A widespread problem is when Outlook keeps asking for the user credentials, even if the correct password is specified. After starting Outlook successfully connects to the on-premises Exchange server (or Microsoft 366/Office 365 mailbox), the user sees a list of folders in the mailbox and new emails in the Inbox folder. But after a few minutes, a window appears for entering the user name and password. The user enters the password and presses OK, but the window with the prompt to enter the credentials appears again and again. By clicking the “Cancel” button, the user can continue to work with Outlook, and after a while, the password request window pops up again (sometimes the user account may be locked). The problem occurs in different versions of Outlook (2019/2016/365) and Windows (there was a problem in both Windows 7/8.1 and Windows 10/11).
When such a problem occurs, HelpDesk team members usually try to re-create the mail profile and/or repair/re-install Office. But this usually does not help. Outlook still requires the user to enter a password at some interval.
Let’s take a look at a few tips to help you get rid of the annoying password prompt in Outlook.
- Check that the user enters the correct password and the user has not forgotten it 🙂 ;
- Specify the user’s full login in the UserPrincipalName format (
- Also, try to connect to your mailbox through the web interface (OWA) and sign in. Perhaps the problem is that the user password has expired (the password has expired according to the domain password policy settings) and must be changed.
Clearing Cached Credentials for Outlook on Windows
Check if you have Outlook saved credentials (passwords) stored in Windows Credential Manager, try to remove them all. To do this, go to Control Panel\All Control Panel Items\User Accounts\Manage your credential -> Windows Credentials. Find the saved passwords for Outlook/Office in the Generic Credentials list and remove them.
To directly access Credential Manager, run the command:
Disable the “Always Prompt for Credentials” Option in Outlook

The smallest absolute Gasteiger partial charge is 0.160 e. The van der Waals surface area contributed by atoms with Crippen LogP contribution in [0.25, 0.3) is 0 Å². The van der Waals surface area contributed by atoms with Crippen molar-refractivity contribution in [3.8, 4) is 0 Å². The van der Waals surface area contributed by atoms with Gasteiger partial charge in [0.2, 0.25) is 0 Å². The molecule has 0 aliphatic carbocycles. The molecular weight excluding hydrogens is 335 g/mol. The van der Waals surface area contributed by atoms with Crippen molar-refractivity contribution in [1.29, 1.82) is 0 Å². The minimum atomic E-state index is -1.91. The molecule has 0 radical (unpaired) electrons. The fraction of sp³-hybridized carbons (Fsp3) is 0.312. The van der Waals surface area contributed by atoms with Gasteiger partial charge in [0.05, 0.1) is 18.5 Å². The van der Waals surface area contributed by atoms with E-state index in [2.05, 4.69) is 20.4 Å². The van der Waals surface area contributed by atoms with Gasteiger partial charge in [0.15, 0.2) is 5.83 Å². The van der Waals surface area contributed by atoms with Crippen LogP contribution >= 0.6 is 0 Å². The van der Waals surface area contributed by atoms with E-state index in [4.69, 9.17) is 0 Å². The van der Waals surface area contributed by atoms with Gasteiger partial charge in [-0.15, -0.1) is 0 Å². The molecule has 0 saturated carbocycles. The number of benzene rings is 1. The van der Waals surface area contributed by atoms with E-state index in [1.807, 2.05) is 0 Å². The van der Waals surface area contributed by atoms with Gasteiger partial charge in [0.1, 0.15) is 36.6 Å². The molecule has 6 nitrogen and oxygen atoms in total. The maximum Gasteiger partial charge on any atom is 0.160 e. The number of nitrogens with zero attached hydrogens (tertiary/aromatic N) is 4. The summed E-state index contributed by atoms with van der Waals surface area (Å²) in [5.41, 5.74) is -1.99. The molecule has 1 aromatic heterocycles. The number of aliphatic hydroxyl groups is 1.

Open your Outlook Account Settings (File -> Account Settings -> Account Settings), double click on your Exchange account. Go to More settings -> select Security tab. Clear the checkbox Always prompt for credentials in the User identification section. In this case, Outlook will first try to use the cached credentials to access the mailbox.
HKEY_CURRENT_USER\Software\Policies\Microsoft\Office\16.0\Outlook\Security Type: Reg_Dword Name: PromptForCredentials Value:0
Prevent internet connection in the Office Trust Center settings:
- In Outlook, select File -> Options –> Trust Center-> Trust Center Settings;
- Go to the Privacy Options;
- Uncheck the option Let Office connect to online services from Microsoft to provide functionality that’s relevant to your usage and preferences. In Outlook 2013, this option is called Allow Office to connect to the Internet; https://docs.microsoft.com/en-us/outlook/troubleshoot/authentication/password-prompt-at-every-start-or-cannot-create-profile
- If you are using GPO administrative templates for MS Office, this setting can be configured with the policy parameter Online Content Options = Do not allow Office to Connect to the Internet under the following GPO section: Administrative Templates -> Microsoft Office 2016 -> Tools | Options | General | Service Options -> Online Content.
If you have a Microsoft 365 (Office 365) mailbox connected in Outlook, this tab should have an additional field Logon network security. Make sure Anonymous Authentication is not selected here.
Disable Office 365 Autodiscover in Outlook
Somewhere in the fall of 2016, an update was released for Outlook 2016 that enabled a mandatory check of the connection endpoint in the Microsoft 365 (Office 365) cloud. You can verify this by using the Fiddler or TCPView tools to monitor the attempts to connect to the autodiscover-s.outlook.com and outlook.office365.com servers.
If you are using a non-Office365 mailbox or an on-premises Exchange mailbox, Outlook will try to detect detecting your Microsoft account even though the Autodiscover is not pointed to Microsoft 365.
You can disable this check for an on-premise Exchange Server. Go to the registry key HKEY_CURRENT_USER\Software \Microsoft\Office\16.0\Outlook\AutoDiscover and create a new DWORD parameter named ExcludeExplicitO365Endpoint and value 1. Restart Outlook.
You can make changes to the registry with the following command: